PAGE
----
Strong was 9-4 with a save and a 4.42 ERA (114 ERA+) for the 1930 St. Louis Stars. He tied Andy Cooper, Army Cooper and Nelson Dean for 8th in the 1930 NNL in wins. He was roughed up for ten runs (seven earned) in six innings in losing Game 2 of the finals to the Detroit Stars but St. Louis triumphed in seven; they did not turn to Strong again. [7] The Stars repeated in 1931 and he went 4-3 with a 3.13 ERA (141 ERA+). He was 8th in the 1931 NNL in WHIP (between Dean and George Mitchell), 10th in ERA (between Ted Trent and Bert Hunter) and 9th in ERA+ (between Trent and Alto Lane). He did not pitch in the finals.

When the Stars and NNL both folded, he moved to the 1932 Homestead Grays. He was 4-4 with a 2.07 ERA (212 ERA+) and also backed up Bill Evans in CF and LeRoy Taylor in RF, batting .400/.495/.576 for a 193 OPS+. He led the 1932 East-West League in ERA (.40 ahead of William Bell), ERA+ (37 ahead of Bell) and Wins Above Replacement (3.0, .4 ahead of Hunter) and was 6th in WHIP (1.20, between Charleston and Terris McDuffie). He remained very good for the 1933 Homestead Grays but they left the revived NNL mid-season; he was 2-1 with a 2.45 ERA (185 ERA+) and hit .286/.333/.393 (103 OPS+); he was Homestead's most-used right fielder.

In 1934, the Grays were independent. He was 5-2 with a 4.19 ERA against other top competition and slipped to .196/.255/.314 at the plate. The 33-year-old was 5-5 for the 1935 Grays but his ERA skyrocketed to 6.17 (86 ERA+), only three years after his ERA title. He batted .318/.400/.432 for a 113 OPS+ still. In 1936, he saw little action for Homestead - 1-0, 4.09 (121 ERA+) on the mound; 3 for 16 with a walk and two doubles at the plate. He wound down with the champion 1937 Homestead Grays and Pittsburgh Crawfords. He was 1-1 with a 6.46 ERA (48 ERA+) and 1 for 11 at the plate.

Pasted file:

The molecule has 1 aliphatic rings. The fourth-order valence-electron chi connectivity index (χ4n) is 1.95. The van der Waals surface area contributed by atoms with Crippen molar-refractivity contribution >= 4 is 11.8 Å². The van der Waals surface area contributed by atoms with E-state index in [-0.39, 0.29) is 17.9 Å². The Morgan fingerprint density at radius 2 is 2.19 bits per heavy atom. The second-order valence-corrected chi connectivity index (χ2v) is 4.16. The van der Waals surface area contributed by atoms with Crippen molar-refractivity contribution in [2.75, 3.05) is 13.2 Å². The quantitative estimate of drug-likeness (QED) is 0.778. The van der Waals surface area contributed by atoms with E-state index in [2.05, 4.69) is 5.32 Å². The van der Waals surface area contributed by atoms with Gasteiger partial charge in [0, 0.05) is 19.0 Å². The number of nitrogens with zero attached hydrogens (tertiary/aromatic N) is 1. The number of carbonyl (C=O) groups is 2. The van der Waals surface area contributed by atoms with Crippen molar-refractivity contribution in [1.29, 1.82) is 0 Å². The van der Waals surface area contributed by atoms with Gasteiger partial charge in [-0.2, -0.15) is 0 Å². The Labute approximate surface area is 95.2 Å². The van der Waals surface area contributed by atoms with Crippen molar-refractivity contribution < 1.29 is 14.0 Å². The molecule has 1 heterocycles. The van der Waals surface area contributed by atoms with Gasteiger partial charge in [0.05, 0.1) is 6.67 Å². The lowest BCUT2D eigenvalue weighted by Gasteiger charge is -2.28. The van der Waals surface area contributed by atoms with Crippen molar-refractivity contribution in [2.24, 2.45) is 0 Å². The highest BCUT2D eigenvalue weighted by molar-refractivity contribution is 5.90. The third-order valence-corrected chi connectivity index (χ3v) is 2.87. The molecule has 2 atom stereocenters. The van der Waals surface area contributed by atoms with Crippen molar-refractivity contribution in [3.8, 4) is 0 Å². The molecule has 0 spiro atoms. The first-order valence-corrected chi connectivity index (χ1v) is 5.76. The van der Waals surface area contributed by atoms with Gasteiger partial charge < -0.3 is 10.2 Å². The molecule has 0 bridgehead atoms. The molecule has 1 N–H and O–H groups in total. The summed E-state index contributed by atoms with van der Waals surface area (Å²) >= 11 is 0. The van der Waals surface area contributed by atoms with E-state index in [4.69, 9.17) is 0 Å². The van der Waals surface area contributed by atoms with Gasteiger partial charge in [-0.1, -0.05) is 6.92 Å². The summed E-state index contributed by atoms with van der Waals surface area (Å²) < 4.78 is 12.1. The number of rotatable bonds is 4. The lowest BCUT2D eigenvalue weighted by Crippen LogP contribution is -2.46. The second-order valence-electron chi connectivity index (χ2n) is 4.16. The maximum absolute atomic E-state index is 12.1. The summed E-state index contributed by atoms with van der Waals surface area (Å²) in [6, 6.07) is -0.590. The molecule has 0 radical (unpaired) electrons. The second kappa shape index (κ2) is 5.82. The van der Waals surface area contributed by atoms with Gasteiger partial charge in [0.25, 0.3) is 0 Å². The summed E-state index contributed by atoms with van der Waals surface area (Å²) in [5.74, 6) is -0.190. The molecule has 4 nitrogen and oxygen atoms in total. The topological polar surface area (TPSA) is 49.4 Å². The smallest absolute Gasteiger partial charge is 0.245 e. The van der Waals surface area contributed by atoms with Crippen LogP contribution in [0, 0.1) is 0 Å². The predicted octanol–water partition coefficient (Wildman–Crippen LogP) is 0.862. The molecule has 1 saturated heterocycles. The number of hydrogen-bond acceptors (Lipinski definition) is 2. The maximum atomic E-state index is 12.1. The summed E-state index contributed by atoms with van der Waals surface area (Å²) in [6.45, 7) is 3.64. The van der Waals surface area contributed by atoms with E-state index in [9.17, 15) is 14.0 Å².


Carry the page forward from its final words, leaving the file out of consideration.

Overall, he had gone 77-74 with 8 saves and a 4.05 ERA (113 ERA+) in 236 games against top competition and batted .259/.339/.375 (92 OPS+). From 1920-1948, he was among the Negro League leaderboards for ERA+ (113, tied for 62nd with Verdell Mathis, Dick Redding, Joe Black and Hunter), wins (tied for 19th with Henry McHenry), losses (3rd, behind Bill Holland and Drake), games pitched (7th, between Bell and Trent), starts (160, 10th), complete games (90, tied Darltie Cooper for 20th), shutouts (6, tied for 36th), saves (tied for 17th with Chet Brewer, Logan Hensley, José Méndez and Jim Jeffries), innings (1,320 2/3, 16th, between Trent and Drake), runs allowed (761, 6th, between Cockrell and Neck Stanley), earned runs allowed (595, 6th, between Cockrell and Stanley), hits allowed (1,437, 8th, between Ray Brown and Curry), homers allowed (49, 10th), walks (478, 2nd, 108 behind Willie Foster), strikeouts (550, 23rd, between Harry Salmon and Sug Cornelius), wild pitches (12, tied for 15th), hit batsmen (39, 10th) and Wins Above Replacement (20.3, 38th, between Ben Taylor and McHenry). Among pitchers, he was 17th in Wins Above Replacement, between Leon Day and McHenry.

Sources[edit]

  1. Seamheads DB (accessed 4/21/21; all Negro League stats are from this site unless otherwise indicated)
  2. The Complete Book of Baseball's Negro Leagues by John Holway, pg. 195
  3. The Biographical Encyclopedia of the Negro Baseball Leagues by James Riley, pg. 749
  4. No-no-hitters
  5. The Biographical Encyclopedia of the Negro Baseball Leagues, pg. 749
  6. SABR Bio of Jackson
  7. The Complete Book of Baseball's Negro Leagues, pg. 262-263; Seamheads DB